Growing Up in Baca County Episode 6, Part 2 – By John Havens

To write anything about Vilas and not mention my Uncle Tony Havens would be an affront to him. Through many years, when I have met people and told them I was from Vilas, they have said: “Oh, are you related to Tony Havens?”

   After Mr. Wheeler died my Uncle Tony and George Stice put in a small grocery store. Mr. Stice moved from Vilas soon after that and my Uncle Tony and Aunt Ruth took over the store and called it Tony’s Market. They worked side by side in that story for forty years.

   During the drought and dust bowl years people came from quite a distance to trade at Tony’s Market. For those who were not able to pay, Uncle Tony extended credit, making it possible for farmers to purchase their groceries. He also sold ice in one hundred pound blocks, and farmers could leave their cans of cream there to be picked up by a creamery.

   As the hard times continued many farmers found it difficult to pay their bills. So on Sundays Uncle Tony would get in his pickup and go visit those farmers whose bills were mounting up, and he would settle their account by letting them give him a pig, or a calf, maybe some chickens or turkeys. He would come home with his pickup loaded with his assortment of animals, then on sale day at Lamar he would take whatever he had collected, sell them at the sale, then load his pickup with groceries and bring them back to the store.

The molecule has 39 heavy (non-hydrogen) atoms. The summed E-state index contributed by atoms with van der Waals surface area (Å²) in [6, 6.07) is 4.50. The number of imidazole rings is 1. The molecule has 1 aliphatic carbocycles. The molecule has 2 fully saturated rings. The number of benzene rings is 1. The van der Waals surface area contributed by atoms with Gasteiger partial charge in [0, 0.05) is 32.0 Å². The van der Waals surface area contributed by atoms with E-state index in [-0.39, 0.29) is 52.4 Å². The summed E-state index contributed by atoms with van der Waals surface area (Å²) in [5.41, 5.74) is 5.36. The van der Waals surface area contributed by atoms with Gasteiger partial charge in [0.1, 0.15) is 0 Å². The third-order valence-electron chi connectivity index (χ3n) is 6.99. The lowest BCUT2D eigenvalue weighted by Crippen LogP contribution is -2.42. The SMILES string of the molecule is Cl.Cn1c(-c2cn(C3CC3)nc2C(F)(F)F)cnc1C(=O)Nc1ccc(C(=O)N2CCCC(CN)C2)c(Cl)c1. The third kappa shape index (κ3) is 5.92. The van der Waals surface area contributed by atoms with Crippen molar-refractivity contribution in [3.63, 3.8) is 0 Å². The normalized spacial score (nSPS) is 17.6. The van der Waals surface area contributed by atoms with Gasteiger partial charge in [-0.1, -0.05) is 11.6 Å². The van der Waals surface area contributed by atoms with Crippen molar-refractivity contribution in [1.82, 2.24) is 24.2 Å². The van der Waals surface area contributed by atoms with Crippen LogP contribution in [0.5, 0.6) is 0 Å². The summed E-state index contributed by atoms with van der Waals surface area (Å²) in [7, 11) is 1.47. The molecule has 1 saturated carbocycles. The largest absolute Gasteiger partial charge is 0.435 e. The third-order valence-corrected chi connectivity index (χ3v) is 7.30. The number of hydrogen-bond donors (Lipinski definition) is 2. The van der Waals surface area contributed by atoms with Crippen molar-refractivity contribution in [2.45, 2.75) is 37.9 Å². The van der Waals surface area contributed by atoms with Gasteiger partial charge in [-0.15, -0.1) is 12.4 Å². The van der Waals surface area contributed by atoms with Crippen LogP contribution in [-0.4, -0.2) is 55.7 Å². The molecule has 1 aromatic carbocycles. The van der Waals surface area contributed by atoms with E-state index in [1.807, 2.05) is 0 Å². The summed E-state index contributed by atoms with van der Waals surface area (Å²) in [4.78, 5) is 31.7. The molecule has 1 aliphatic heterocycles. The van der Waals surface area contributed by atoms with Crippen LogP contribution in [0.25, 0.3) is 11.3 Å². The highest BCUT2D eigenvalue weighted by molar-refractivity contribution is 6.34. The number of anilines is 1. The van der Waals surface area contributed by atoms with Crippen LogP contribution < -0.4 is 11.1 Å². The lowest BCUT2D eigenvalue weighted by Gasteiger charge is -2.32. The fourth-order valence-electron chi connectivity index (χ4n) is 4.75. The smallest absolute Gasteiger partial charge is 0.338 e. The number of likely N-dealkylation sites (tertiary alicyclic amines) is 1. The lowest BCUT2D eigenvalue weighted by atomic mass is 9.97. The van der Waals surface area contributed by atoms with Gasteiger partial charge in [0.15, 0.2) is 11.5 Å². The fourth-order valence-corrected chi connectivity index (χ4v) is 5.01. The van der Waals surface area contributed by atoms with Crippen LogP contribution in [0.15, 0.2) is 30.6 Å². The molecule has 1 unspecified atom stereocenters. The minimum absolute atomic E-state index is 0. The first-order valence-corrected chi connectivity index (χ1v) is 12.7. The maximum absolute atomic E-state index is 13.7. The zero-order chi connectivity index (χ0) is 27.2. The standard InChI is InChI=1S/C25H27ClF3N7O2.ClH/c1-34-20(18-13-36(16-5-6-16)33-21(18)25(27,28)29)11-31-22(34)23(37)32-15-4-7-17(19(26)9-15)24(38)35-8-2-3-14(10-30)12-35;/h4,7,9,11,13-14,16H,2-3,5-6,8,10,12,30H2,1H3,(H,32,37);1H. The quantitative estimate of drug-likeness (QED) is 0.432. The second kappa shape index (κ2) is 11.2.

I never heard of him pressuring anyone to pay their bills. But during the hard times he and my Aunt Ruth helped make it a little easier for many farmers.

   Uncle Tony was also the community fund raiser. As Christmas approached, Uncle Tony put a pen and tablet on the counter, then asked everyone who came in the store to make a contribution toward the fund to purchase treats to be given out at the annual program.

   Also, if there was a death in the community, again he placed the tablet and pen on the counter, and no one escaped being asked to make a contribution for the purchase of flowers for the funeral. Usually there was a large wreath with a ribbon stating it was from the Vilas Community. When the list of names was given to the family there were names of people they never heard of, salesmen, deliverymen and everyone else.

   For several years Tony and Ruth lived in a small one-room structure which had been built as a garage. Then a farm house several miles South of Vilas came up for sale, and much to my Uncle Tony’s surprise Aunt Ruth was able to pay for the house and its moving with quarters she had saved over the years. It was moved into town and for the first time in their lives they enjoyed living in a five room house with indoor plumbing.